Take a closer look at the construction of European XFEL.
In the German city of Hamburg, scientists and engineers are assembling a subterranean super microscope capable of seeing matter in motion using X-ray laser flashes. Smaller structures, faster movements, more intense light: European XFEL will open up areas of research that were previously inaccessiblew1. But scientists have to make sure these flashes, travelling down a kilometres-long path, can accurately meet a tiny object such as a biomolecule or a living cell as precisely as possible several thousand times per second. Look inside two of the myriad technical advances making this possible.
European XFEL will use X-ray laser flashes that last for a few femtoseconds (10-15 s) to investigate matter down to the atomic level, at a rate of 27 000 flashes per second. Scientists will use European XFEL to map the atomic details of viruses, decipher the molecular composition of cells, take 3D images of the nanoworld, film chemical reactions, and study processes such as those occurring deep inside planets. But before the first such molecular movie can be shot, scientists and engineers have to make sure the flashes and the things they want to study meet in the right place at the right time. This requires technological developments in two key areas:
To attain these extremes of size and speed, scientists need to advance technology beyond the current state of the art.
From where they first originate, the X-ray laser flashes of European XFEL have a long journey to the facility’s experiment hall. To generate the X-rays, scientists accelerate electrons to very high energies. They do this by getting the electrons to move at nearly the speed of light in a 2 km long superconducting accelerator that has been cooled to 2 Kelvin, just two degrees above absolute zero. The electrons then pass through a series of alternating magnets called undulators. With each change of direction, the electrons emit X-ray light as they zigzag along between the magnets. The interaction of the electrons with the generated light causes that light to be laser-like, or coherent, with all of its photons having the same wavelength and being in phase with one another.
Redirecting X-ray laser light that has such specific properties isn’t easy: you need mirrors that are flatter than we might consider flat. A still lake with no disturbances in its surface may appear to be a perfectly flat mirror, but it has the same curvature as the planet and may have waves that are too small to see. The same applies to everyday mirrors that you’d find in your house. Using a mirror of such curvature and roughness would increase the fuzziness of the beam beyond its useful limit. Even the roughness of superflat mirrors used for telescopes (which are within a few micrometres of flatness) is still enough to negatively affect the X-ray laser light. X-ray free-electron lasers need mirrors roughly fifty times smoother than those used for telescopes.
To solve the problem, European XFEL scientists designed a mirror made from a 1 m long block of silicon, polished to within approximately 2 nanometres of perfect flatness. That’s the same as a road being 28 km long and going up or down by only the width of a human hair for its entire length. Additionally, scientists will be able to alter the shape of the beam using an ultrafine responsive motor system that will flex the mirror by nanometres.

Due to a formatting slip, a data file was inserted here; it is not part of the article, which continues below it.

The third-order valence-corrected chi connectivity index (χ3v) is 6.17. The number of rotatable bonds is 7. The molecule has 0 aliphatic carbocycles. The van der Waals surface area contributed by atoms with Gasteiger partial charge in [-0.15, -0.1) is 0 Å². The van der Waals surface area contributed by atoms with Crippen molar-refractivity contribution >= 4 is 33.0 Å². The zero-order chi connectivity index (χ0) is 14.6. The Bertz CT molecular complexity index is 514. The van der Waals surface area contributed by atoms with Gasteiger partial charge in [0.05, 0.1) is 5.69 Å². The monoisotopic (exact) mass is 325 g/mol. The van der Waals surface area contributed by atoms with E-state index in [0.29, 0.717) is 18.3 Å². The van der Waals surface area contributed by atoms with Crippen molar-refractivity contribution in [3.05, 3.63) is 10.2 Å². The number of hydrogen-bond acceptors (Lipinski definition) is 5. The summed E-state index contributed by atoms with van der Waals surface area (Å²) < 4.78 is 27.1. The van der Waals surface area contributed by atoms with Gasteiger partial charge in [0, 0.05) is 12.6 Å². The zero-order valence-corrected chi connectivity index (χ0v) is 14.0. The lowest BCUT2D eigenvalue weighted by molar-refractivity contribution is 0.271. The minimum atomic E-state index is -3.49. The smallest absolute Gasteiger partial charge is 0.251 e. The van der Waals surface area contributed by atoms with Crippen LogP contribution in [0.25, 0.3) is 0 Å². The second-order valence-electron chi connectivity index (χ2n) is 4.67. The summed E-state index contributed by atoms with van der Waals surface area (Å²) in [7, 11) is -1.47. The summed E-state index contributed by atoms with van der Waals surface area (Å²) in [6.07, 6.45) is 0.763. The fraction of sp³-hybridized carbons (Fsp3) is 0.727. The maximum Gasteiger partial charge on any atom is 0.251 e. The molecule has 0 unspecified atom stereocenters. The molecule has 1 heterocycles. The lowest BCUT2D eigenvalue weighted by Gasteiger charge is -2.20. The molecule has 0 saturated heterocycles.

“With the advancements we’ve made with mirror polishing and metrology, I have a good feeling,” says Maurizio Vannoni, one of the scientists involved with the development of European XFEL’s optical components. “We wanted something dependable for our first light [experiment] in 2017, and I’m confident we will have it.”
More technological advancements are underway to make sure that the samples for study meet the laser flashes as accurately as possible.
Scientists from around the world will be using European XFEL’s six scientific instruments to study everything from viruses and tiny crystals of biomolecules to nanoparticles and plasmas. With the X-ray laser’s 27 000 flashes per second, scientists have to ensure their samples are at the exact right spot at the exact right time without any prior treatment.
To acquire data, the scientists will scatter X-ray flashes off an isolated sample and into a detector. For example, if studying a virus, each viral particle would have to reliably pass a tiny target area at a rate that allows it to be hit with several of the incoming X-ray flashes.
By using a stream of liquid only a micrometre in diameter, scientists at European XFEL are aiming to place these samples directly into the path of the flashes. This liquid jet is pushed through a specially designed nozzle so that the crystals are delivered at a consistent rate. A separate, more complicated setup is also in development and would deliver uncrystallised biological cells or viral particles. In this instance, the liquid around the samples would be removed using differential pressures and the particles would be steered into position by an electrical field, so that nothing would come between the sample material and the X-ray flashes.
“The challenge is to replace the sample rapidly to get fresh sample with every shot,” says Joachim Schultz, the scientist who leads the sample environment group at European XFEL. “At the same time, we cannot waste too much sample between the shots. There is a lot of effort going into optimising this delivery process.”
These developments are only two of the very many needed to build the European XFEL. Big leaps are being made in other sample delivery methods, ultrafast detector technology, optical laser systems, data acquisition, control software, and many other aspects of this facility of superlatives, which continues to push current technical boundaries so we can see the nanocosmos more clearly than ever.